Euro - The limited decline in the US dollar against the Euro confirms our belief that the major move in the markets today is primarily a liquidation of leveraged bets. Hawkish commentary by the central bank and stronger money supply figures continued to fuel gains in the currency pair. Remaining at a 17-year high, M3 rose by 9.8 percent year over year. The market was only looking for a mild rise of 9.5 percent. German CPI still accelerated in the month of February even though the rise was slightly softer than expected. This indicates that the Value Added Tax increase is finally revealing its impact on consumer prices, albeit a mild one. Separately, German retail manufacturing activity jumped slightly in the month of January, printing a 45 compared to last month’s 43.9. The Eurozone figures rose to 49.8 from 47.9. Despite the improvement, the contribution to the Euro was limited because the index still remained in contractionary territory. Looking ahead, Eurozone unemployment, German unemployment, Eurozone consumer confidence and consumer prices are all due for release. German retail sales were delayed to March 2nd. Improvements are expected in all of the reports, which should continue to give the European Central Bank reason to lift interest rates. Switzerland reported a stronger UBS consumption indicator. This suggests that we could also see stability in the KoF leading indicators report tomorrow.

British Pound – Interestingly enough, the GBP/USD, which is normally a very volatile currency pair had the tightest trading range today. There was no major data release which means that we will have to look ahead to tomorrow’s data, including both the consumer confidence survey and the Nationwide Housing price report for more direction. Expected to rise by 0.5 percent, housing prices are estimated to have bottomed slightly, lending to positive undertones in the UK economy. However, there is plenty of room for lower than expected actuals as mortgage applications data was less than exemplary in the London morning. Separately, consumer confidence is estimated to remain relatively close to last month’s results with median estimates anticipating a -8 reading. Lower figures are possible following the dour spending figures seen in the beginning of the month.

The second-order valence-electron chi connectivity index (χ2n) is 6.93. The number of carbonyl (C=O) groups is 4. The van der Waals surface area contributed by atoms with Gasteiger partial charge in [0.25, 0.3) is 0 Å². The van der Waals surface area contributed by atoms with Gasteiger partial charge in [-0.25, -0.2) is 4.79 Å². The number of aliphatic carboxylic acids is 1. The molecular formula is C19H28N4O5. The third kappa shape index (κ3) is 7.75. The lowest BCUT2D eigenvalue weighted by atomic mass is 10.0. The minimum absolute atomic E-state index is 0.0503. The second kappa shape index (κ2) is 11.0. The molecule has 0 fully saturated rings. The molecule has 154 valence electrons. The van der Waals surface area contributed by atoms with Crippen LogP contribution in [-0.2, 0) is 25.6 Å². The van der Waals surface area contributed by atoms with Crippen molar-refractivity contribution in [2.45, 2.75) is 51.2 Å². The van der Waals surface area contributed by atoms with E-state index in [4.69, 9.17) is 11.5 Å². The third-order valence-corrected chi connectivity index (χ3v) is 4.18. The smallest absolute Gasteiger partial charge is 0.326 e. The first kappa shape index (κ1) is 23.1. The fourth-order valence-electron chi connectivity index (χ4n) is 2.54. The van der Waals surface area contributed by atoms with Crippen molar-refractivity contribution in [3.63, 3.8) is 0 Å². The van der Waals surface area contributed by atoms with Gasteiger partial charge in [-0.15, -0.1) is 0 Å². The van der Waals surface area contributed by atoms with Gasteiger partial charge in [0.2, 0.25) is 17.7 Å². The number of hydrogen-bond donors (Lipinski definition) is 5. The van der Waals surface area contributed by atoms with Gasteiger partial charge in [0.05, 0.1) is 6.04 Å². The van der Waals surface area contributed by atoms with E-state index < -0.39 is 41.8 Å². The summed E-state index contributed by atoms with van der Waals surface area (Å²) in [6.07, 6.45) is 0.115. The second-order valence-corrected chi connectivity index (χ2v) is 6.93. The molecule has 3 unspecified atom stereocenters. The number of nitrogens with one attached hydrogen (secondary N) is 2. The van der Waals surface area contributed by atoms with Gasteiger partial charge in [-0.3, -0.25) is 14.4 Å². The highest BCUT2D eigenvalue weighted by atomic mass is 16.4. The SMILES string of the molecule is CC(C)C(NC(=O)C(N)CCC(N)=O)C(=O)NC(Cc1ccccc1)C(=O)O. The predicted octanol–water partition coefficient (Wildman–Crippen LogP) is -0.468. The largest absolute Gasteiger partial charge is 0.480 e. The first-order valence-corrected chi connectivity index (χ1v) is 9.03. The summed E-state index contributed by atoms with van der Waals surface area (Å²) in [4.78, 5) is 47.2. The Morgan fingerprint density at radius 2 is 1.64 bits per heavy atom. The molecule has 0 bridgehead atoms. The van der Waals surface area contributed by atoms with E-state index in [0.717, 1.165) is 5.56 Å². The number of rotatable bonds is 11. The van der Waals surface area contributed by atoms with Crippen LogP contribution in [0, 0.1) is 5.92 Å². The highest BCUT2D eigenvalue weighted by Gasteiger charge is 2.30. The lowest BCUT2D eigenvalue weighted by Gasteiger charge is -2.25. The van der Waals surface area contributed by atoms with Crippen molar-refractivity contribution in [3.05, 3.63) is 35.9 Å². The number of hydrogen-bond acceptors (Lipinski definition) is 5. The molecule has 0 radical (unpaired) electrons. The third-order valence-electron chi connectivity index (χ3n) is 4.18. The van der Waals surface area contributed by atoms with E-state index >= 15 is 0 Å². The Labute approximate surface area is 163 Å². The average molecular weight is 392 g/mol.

Japanese Yen – Movements in the Japanese Yen was the main focus today as the currency skyrocketed against everything in sight. Carry trade liquidation is in full force and usually when this happens, it is not just a one day affair. After having already made great profits being long the Dow and the short the Japanese Yen, leveraged traders may not be as easily willing to get back into the market at this point, especially given the risks that the US economy faces. In fact, the liquidation could exacerbate as more traders bail out of risky assets. Major players are getting stopped out of their long trades and we expect more to come. The Dow dropped 200 points intraday in a matter of minutes while USD/JPY dropped 100 pips in a blink of an eye. The quick and sharp reversal in the Dow and the far milder reversal in the dollar is clear indication that some big money was being stopped out.

Commodity Currencies (CAD, AUD, NZD) – The commodity currencies collapsed today on the back of carry trade liquidation in the high yielding currency pairs. Australian data was stronger than expected with new home sales rising for the second straight month. We heard encouraging words from the typically grim Costello who said that small businesses were more confident. New Zealand on the other hand reported softer inflationary numbers. The RBNZ followed up the report with a downward revision to inflation expectations. We could continue to see more liquidation out of the high yielders as we close in on the Japanese fiscal year end on March 31st.